In this digital age, the legal side of a name-change is almost irrelevant. First step? Change Facebook name. Then gmail address. Then twitter handle. Etc. Etc. DMV can wait.

It was startling to see my brand new name in writing. Who is this Sara Brown character? So I adjusted email settings to include my maiden-turned-middle name. Whenever possible, I go by all three names. I little bit of the old mixed with a wonderful amount of new.

When you’re born, you have no choice about your name. And there’s certainly no “before” to move on from; there’s just that first moment. But when you change your name as a 20-something, there are many years of you (20-something, to be exact) to look in the eye and say: “It’s been great, but mama’s got a brand new bag.”

That can be incredibly hard to do.

It’s taken time to get used to my new name. And I think that’s something people don’t talk about enough. You don’t just wake up after your wedding and say, without hesitation, “I’m Mrs. [INSERT NEW NAME HERE]!” It’s an adjustment – a process. And that’s okay! It doesn’t mean you don’t love your spouse.

In a happy/healthy way, I’ve gone through some version of the five stages of grief.

  1. Shock & Denial: I didn’t instinctively respond to Mrs. Brown. Completing forms or signing letters as “Brown” felt like a lie. When “Sara Brown” popped up in office emails, I did not believe they were from me. Who was this mythical character sending emails from my account?
  2. Anger, Pain & Guilt: Angry that societal conventions required me to make a choice in the first place. Guilty that I didn’t run without question to my husband’s name. Guilty that I was leaving my original family name behind. Guilty that I would be dropping my mother’s maiden name (previously my middle name). And the pain of not being sure about any of it.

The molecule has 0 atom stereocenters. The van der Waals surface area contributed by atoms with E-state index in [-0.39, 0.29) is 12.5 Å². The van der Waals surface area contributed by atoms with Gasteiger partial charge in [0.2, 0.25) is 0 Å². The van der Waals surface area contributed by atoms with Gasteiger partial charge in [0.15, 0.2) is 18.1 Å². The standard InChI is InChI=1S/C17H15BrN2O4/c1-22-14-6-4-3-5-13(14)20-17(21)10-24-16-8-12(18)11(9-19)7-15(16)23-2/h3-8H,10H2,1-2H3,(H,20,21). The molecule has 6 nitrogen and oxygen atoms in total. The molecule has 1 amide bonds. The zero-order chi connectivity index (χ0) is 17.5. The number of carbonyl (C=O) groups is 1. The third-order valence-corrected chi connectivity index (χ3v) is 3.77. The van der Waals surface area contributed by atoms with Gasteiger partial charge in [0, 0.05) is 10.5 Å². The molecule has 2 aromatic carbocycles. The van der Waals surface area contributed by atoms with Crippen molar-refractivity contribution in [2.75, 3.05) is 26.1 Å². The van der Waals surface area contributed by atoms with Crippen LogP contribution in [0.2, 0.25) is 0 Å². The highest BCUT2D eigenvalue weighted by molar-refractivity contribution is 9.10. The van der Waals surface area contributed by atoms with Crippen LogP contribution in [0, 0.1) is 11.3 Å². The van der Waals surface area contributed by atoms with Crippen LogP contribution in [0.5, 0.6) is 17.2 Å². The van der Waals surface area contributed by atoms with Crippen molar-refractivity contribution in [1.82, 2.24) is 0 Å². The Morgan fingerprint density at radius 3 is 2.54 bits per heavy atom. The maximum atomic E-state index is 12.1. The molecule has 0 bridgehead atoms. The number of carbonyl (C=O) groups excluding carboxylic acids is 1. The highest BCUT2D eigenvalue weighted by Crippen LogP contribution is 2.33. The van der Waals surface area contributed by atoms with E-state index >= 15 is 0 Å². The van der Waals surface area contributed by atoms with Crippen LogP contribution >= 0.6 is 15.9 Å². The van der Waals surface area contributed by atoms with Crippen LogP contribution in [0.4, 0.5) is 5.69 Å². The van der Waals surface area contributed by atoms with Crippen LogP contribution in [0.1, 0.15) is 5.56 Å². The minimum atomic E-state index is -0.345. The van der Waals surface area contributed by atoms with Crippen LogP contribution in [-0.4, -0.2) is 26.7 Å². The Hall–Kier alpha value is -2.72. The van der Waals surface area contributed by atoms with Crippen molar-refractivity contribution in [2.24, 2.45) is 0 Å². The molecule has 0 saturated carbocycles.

3. Bargaining: I’d say adding my newly-middle name to my email signature counts. Jokingly asking if Jason would take my last name. Scouring the internet to see if there was any precedence for avoiding this decision completely.
  4. Depression, Reflection & Loneliness: Depression is a serious stretch. But there was certainly TONS of reflection. And a bit of loneliness. It was ultimately my own decision – so I had to be alone in the final choice. I also felt a little lonely as Sara Brown. I’d spent years becoming Sara Sedgwick. Now here I am, Sara Brown. Nobody. Yet.
  5. Acceptance: After months of airing my grievances, researching the history of name changes, getting used to seeing and being called by my new name, introducing myself as “Sara Brown,” moving into and decorating the walls of this wonderful marriage, I was finally comfortable assuming (and starting to build) the identity of Mrs. Sara Sedgwick Brown.

It’s important to note that changing or not changing your name is a very personal decision. There’s no right answer. But I would encourage everyone to be open about the emotions behind the process.

For a while I didn’t want Jason to know I wasn’t sure about it. I didn’t want to hurt him. Understandably, not taking his name could make him think I wasn’t committed, or that I didn’t hold his name in high regard, or that I somehow didn’t really want to be his wife. None of which was remotely true. But it would be hard to explain that it wasn’t about him – it was about me.

Eventually I let him know. “It’s hard and confusing… and just kind of weird,” I explained.

He probably went through his own five stages of grief as he came to terms with the possibility that I might not take his last name. However the fifth stage led us both to the same, larger conclusion: a marriage isn’t built on a name; a marriage is built on love and a strong, enduring relationship.

In the end, deciding to change my name was a matter of faith. Like marriage, we leap. We leap because we believe that the unknown life ahead will be better than the well-known life we’re leaving behind.

And to that I say “I do.”